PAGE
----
Every first Thursday of November, the United States recognizes something called National Men Make Dinner Day. This year, it will take place on Nov. 5.
Sophomore Arthur Yeh, who is a student in Advanced Nutrition and Wellness: Baking, cooks every other Gold Day. He said baking is something he enjoys.
“Baking is one of my favorite classes. At the end of the day when you need to unwind, it’s fun to create something with your own hands with help. While the finished product might not always look nice, it always tastes nice,” he said.
Yeh also said the reason he started baking was because he tasted something someone made during a baking class in his freshman year. He said he wanted the satisfaction of making something like that with his own hands.
Senior Matthew Arnold said he too enjoys cooking. Arnold, currently enrolled in Culinary 3-4, said, “I’ve done some volunteer things, and I cook for family. I do it a lot because I enjoy doing it. And also there’s always a rewarding feeling of making something that others can enjoy and appreciate.”
Still, while Yeh and Arnold are in a largely female-dominated class, they both said they don’t feel any sort of gender bias. Arnold said because he is in an advanced cooking class, he knows most of the people from when he took his first culinary arts class during his freshman year. Yeh said that the teacher treated everyone the same and did not hover around the boys under the assumption that they did not know how to cook.
A study from Pew Research Center published as recently as 2016, indicates that in homes, cooking and grocery shopping is a chore that is still female-dominated household chores, although the number of males that are now starting to cook is slowly increasing. According to the study, in homes with a child, the women do 80% of grocery shopping and cooking. In houses without kids, the women do 63% of the cooking and grocery shopping. But, further studies by the Nutrition Journal found that the percentage of men cooking at home increased significantly from 37.9% in 2003 to 51.3% in 2016.
According to Stephen Cassidy, who teaches all the cooking classesand a baking class, he was never bullied for choosing cooking as a profession and Yeh and Arnold have echoed these sentiments.
Arnold said, “I feel like at least baseline cooking skills and culinary skills, especially learning it at the high school level, is something that can be useful for the rest of your life.”
But, on the flip side of the gender conversation, the number of women in home kitchens is larger than the men. The amount of men in a professional kitchen has always been significantly larger than the number of women. The Bureau of Labor Statistics states that 77% of all chefs and head cooks are men, making them the dominating gender in this occupation, whereas the percentage of women occupying these positions is 23.9%. Regardless of existing stereotypes, the male chefs and head cooks have dominated positions of authority in the kitchen for a long time.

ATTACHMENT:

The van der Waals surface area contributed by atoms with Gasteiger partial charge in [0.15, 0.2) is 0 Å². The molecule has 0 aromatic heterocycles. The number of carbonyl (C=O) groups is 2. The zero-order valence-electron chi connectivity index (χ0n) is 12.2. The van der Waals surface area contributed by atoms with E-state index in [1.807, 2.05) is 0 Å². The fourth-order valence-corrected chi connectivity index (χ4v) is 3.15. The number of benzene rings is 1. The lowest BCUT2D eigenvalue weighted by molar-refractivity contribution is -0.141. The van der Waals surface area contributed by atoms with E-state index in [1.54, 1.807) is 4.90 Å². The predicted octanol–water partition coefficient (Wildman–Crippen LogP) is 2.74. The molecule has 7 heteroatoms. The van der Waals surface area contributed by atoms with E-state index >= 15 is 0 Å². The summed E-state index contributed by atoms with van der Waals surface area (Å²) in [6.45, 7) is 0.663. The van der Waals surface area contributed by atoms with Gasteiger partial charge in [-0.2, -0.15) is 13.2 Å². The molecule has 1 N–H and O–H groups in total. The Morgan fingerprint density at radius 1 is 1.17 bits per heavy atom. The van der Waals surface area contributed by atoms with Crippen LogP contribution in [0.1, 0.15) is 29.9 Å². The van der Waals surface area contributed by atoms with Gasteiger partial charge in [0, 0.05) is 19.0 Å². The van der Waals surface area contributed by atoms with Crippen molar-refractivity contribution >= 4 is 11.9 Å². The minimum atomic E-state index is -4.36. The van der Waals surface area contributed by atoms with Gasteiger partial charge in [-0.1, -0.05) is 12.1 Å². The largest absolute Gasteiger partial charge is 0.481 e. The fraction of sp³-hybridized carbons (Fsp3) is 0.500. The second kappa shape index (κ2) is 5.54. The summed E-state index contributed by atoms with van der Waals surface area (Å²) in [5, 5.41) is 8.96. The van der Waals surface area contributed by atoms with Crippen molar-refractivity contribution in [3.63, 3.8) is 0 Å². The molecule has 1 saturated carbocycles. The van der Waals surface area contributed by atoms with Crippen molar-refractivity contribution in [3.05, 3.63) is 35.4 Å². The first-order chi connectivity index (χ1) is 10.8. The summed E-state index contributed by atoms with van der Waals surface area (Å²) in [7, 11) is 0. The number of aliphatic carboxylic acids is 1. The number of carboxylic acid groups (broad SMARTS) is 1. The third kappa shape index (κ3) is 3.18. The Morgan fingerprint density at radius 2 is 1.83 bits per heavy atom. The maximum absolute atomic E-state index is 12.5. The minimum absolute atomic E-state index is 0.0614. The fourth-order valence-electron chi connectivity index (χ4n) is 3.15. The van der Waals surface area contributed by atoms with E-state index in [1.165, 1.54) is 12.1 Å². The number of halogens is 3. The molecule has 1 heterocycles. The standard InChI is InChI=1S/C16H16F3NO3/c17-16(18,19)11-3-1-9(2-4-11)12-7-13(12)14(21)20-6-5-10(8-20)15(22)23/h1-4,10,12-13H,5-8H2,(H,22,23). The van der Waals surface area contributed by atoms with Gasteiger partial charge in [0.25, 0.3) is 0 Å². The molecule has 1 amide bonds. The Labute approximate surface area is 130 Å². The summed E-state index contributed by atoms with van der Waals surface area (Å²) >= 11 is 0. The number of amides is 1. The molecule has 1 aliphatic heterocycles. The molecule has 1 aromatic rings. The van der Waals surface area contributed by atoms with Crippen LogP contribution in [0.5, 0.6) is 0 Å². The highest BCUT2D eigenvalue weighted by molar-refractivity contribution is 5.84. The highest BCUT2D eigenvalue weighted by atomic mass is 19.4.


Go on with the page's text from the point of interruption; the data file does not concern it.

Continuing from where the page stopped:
“I’m sure there’s gender bias with people not seeing women as leaders as much,” Yeh said. “I think it’s a combination of what people expect of men and women respectively and general trends of how they actually function in these positions.”
Arnold said he believed another reason why women were not given as many authority positions in restaurants was because women were more likely to take time off from working toward an executive position in favor of starting or looking after family. Senior Isabel Ros, who said she wants to own a restaurant, agrees. Still, Ros said that while going the family route as a female would give her a disadvantage and affect the time it would take to reach an executive position, she would work hard to get there.
Ros, who was inspired by her grandmothers to cook, said that she is preparing herself extremely well in order to be able to defend her position as a person of authority in a restaurant. Ros said that she will focus on refining her skills to the point that it will not be questioned in comparison against a male chef, and so she can stand on her own abilities as a cook.
Gender discrimination and specific gender roles are still an ingrained part of society today. According to a study by CNN from Feb. 26, adults are known to perpetuate traditional gender roles and ability of certain genders in performing certain tasks, which demotivates the opposite gender in performing the same. This can also be seen in the culinary industry, as women are expected to be homemakers, and men in this industry have to reach the highest pinnacle of their career to be deemed successful. But Cassidy said females are slowly getting to executive positions as well.
“Professionally, the culinary industry is a male-dominated profession, even with that stereotype as being kind of a female thing,” Cassidy said. “I think there is a paradigm shift, with more females becoming executive chefs and head cooks and resort owners, bringing it up to a 50:50 (ratio of males to females in an executive position).”
Gender issue aside, cooking is something that Yeh, Arnold and Cassidy all said they believe to be something necessary for a good life.
Cassidy said, “Cooking is definitely a very necessary skill. Being able to know your way around a kitchen is very important, especially getting older, budget-wise, it’s a lot cheaper to cook at home and eat at home vs going out to eat all the time, you get to be in your college age and out on your own. It’s also a great skill to have that’s impressive to other people…it teaches you a lot of things…you don’t just learn how to cook, it teaches you a lot of transferable skills.”
As the years go by, according to Cassidy, gender stereotypes are slowly beginning to fade. Cassidy said, “In this day and age and with how the food network is and how everybody is savvy with cooking, I wouldn’t consider it a feminine thing anymore to cook.”